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The Piracy Website-Blocking Solution

Digital commercial piracy costs the United States economy at least $29.2 billion a year. That is, if commercial piracy websites paid for the content they’ve illicitly streamed, creators of music, movies, TV shows and other digital content would have earned about $30 billion more yearly.

At a recent hearing of the House Intellectual Property Subcommittee, site-blocking garnered bipartisan support. Subcommittee Chairman Darrell Issa (R-Calif.), Rep. Zoe Lofgren (D-Calif.) and other lawmakers agreed that as technology has changed since the Digital Millennium Copyright Act, there’s a great need for antipiracy measures.

The entertainment industry accounts for $230.5 billion in exports annually, Adam Mossoff writes in a Heritage Foundation report. "The creative industries are a major driver of economic growth and jobs, adding $1.8 trillion to the U.S. gross domestic product (GDP) and employing 9.6 million Americans in 2021.” This isn’t chump change.

"Copyright piracy, like a squatter in one’s home or a digital thief continually stealing money from one’s bank account or credit card, undermines a creator’s rights to liberty and property to live, work in a profession, and make a living," Mossoff says.

This form of copyright infringement on such a commercial scale is hardly a victimless crime. It’s missing from paychecks and tax revenue, and deprives writers, artists and creators working on the next creative endeavor.

Commercial-level, global piracy affects the livelihoods of millions of people. It steals from those holding U.S. jobs in film and TV, for instance. These range from studio executives to hairdressers, theater owners and all sorts of off-camera roles across the country.

Currently, under the 1998 Digital Millennium Copyright Act, it’s costly and time-consuming to fight piracy.

"We spend . . . hundreds and millions of dollars to develop notice and takedown systems to send millions of notices to various [user-generated content] sites. Individual artists and creators often don't have the ability and resources to do that, so it is a very difficult situation for individual creators, and that is something that has often been discussed with respect to the DMCA," said hearing witness Karyn Temple, senior counsel at the Motion Picture Association.

There’s hope, though. Some 34 nations are seeing effective, efficient results stopping digital piracy. These countries plus another 12 have enacted laws that enable website blocking.

The Information Technology and Innovation Foundation’s report on site-blocking says site-blocking countries include Germany, India, Australia, Sweden, Ireland, the Netherlands, Israel, Italy, Portugal and the United Kingdom, among others.

The way it works involves judicial process and oversight. Copyright owners obtain injunctions that ask Internet service providers to block access to piracy websites that mass-distribute copyright-infringing content.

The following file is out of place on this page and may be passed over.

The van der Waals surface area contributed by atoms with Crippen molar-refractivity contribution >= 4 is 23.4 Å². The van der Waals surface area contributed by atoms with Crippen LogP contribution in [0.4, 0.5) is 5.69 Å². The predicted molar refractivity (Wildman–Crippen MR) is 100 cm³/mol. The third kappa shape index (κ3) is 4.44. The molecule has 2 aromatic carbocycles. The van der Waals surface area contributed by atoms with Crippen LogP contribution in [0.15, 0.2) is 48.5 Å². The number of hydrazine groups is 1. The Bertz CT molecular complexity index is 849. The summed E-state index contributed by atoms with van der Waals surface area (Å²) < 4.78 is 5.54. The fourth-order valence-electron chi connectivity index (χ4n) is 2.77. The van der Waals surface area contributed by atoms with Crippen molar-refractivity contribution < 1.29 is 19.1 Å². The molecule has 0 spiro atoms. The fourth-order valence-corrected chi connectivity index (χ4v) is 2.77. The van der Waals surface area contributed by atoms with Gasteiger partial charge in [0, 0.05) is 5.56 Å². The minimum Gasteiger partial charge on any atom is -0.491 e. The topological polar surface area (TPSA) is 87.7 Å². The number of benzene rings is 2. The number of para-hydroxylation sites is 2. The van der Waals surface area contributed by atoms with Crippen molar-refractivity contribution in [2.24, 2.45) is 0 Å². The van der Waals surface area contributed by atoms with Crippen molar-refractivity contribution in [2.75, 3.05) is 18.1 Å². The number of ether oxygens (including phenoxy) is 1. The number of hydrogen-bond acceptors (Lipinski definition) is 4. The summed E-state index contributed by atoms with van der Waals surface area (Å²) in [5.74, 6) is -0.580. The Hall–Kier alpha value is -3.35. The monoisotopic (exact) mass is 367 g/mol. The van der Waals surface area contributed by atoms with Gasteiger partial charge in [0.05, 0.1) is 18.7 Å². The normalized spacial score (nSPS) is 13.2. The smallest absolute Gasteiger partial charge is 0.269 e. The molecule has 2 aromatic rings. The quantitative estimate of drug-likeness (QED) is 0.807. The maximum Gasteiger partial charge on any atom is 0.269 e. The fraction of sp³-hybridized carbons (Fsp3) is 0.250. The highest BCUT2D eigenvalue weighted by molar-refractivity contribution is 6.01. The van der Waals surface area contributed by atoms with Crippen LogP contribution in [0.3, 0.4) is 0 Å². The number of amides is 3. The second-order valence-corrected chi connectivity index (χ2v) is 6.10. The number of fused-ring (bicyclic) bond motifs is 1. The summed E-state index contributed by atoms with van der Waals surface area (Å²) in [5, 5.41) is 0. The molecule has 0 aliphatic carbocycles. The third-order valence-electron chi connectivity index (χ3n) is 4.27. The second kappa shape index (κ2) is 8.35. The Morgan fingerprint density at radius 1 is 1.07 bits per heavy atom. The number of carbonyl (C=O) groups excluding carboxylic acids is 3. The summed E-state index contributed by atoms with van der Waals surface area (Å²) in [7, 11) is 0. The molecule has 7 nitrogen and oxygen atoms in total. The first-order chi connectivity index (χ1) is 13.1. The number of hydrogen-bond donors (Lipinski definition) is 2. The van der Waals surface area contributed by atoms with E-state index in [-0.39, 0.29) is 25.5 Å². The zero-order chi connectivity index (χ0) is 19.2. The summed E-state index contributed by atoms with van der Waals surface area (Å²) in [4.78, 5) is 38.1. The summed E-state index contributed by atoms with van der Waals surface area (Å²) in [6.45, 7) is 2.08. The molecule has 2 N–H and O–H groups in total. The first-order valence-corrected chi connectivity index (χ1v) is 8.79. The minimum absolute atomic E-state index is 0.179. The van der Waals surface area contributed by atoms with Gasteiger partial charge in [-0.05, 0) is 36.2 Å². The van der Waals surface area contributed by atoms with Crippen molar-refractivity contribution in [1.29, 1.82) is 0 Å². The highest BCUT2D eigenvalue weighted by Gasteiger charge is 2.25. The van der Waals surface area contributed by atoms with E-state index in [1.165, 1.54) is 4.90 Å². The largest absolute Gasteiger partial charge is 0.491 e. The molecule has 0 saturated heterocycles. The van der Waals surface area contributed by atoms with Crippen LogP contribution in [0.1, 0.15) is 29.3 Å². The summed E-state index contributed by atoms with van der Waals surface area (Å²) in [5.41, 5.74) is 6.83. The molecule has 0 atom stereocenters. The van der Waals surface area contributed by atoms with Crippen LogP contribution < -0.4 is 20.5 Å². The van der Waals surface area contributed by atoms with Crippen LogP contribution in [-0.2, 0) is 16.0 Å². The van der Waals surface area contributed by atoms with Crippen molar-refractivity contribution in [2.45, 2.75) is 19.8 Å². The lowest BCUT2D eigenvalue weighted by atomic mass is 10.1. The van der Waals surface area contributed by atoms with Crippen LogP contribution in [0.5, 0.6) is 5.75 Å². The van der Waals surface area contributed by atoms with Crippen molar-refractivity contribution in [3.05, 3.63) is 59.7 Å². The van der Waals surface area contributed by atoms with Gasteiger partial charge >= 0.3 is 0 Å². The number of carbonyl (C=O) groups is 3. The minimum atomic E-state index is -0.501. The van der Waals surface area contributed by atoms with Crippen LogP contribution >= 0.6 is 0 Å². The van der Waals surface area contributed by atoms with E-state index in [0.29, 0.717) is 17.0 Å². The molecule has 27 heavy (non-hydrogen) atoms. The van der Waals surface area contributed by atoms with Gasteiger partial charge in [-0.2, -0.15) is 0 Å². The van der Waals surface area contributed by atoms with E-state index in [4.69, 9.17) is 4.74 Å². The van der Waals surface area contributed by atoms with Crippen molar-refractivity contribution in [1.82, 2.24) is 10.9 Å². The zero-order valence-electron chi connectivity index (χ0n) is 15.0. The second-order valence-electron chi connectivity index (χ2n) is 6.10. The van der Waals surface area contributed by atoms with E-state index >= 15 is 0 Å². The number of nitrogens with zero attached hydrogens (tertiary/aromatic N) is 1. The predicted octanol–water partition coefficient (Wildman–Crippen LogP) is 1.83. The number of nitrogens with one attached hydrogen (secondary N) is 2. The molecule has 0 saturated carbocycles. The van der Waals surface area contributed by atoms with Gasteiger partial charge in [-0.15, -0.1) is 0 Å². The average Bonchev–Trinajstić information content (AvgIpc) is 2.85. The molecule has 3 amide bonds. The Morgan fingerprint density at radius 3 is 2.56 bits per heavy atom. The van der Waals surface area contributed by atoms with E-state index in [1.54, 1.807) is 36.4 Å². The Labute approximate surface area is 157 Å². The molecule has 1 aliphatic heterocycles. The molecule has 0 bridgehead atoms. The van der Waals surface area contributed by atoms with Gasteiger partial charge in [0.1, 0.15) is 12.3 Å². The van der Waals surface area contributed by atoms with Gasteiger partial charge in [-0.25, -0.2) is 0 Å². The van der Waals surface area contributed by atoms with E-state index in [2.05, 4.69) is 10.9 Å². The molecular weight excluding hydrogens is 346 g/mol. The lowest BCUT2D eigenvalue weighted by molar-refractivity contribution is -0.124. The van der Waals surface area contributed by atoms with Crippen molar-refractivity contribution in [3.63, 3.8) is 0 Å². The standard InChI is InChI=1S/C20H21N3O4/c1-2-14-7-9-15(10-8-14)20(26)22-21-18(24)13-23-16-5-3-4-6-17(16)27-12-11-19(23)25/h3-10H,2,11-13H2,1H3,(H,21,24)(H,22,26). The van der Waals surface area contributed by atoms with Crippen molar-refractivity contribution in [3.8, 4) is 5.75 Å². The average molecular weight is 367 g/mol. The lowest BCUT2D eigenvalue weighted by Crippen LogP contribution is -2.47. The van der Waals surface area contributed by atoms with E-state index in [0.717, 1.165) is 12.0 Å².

Most of these laws block both the primary site and secondary sites that mirror the contents of the primary site; this is called dynamic blocking injunction. This approach ends the whack-a-mole multiple injunctions route. Some site-blocking laws go after streaming live events.

Over the past decade, European courts have developed a mature legal framework for site-blocking. ITIF finds its principles instructive: “Piracy sites such as The Pirate Bay make acts of communication to the public and thereby are liable for copyright infringement. . . . The Pirate Bay’s central role in facilitating piracy means it is not protected by the same legal provisions that protect websites for being held responsible for user-posted content (i.e., a legal safe harbor). . . . There was no doubt that The Pirate Bay’s activities were carried out with the purpose of obtaining a profit.”

To be clear: This illicit practice is big, illegal business involving thousands of websites worldwide. The players are big-time criminal enterprises. The sites provide illicit access to stolen commercial digital contents. There’s no censorship or viewpoint discrimination involved here; it’s all about stopping international criminals from making big money off of stolen goods.

These laws block some 18,000 illicit sites globally, and that’s just for movies. Many other blocked sites illegally provide music, video games and other intellectual property-protected content.

Research in several of the countries with site-blocking laws shows that this approach, especially dynamic and live blocking, effectively cuts off access to illegal streaming and downloads.

"The U.S. is now the outlier globally when it comes to site-blocking systems and the protection of the rights of creators in the digital fruits of their labors," with more than 40 countries using some form of site blocking, Mossoff says.

The studies also show that site-blocking changes consumer behavior. Australian studies give an excellent example.

ITIF reports: “Users will visit a piracy website if it is a top search result ahead of legal options, but if they only find legal options, then that is where they will go. This survey and the MPA study support the case for broad and consistent blocking of major piracy sites, and working with search engines to stop them from providing easy access to piracy sites.”

Thus, blocking access through court-issued injunctions and carried out through ISPs has proven to be a highly effective remedy against this form of copyright infringement on a commercial scale. And site-blocking doesn’t stifle free speech.

To date, there’s no U.S. site-blocking law. There needs to be.

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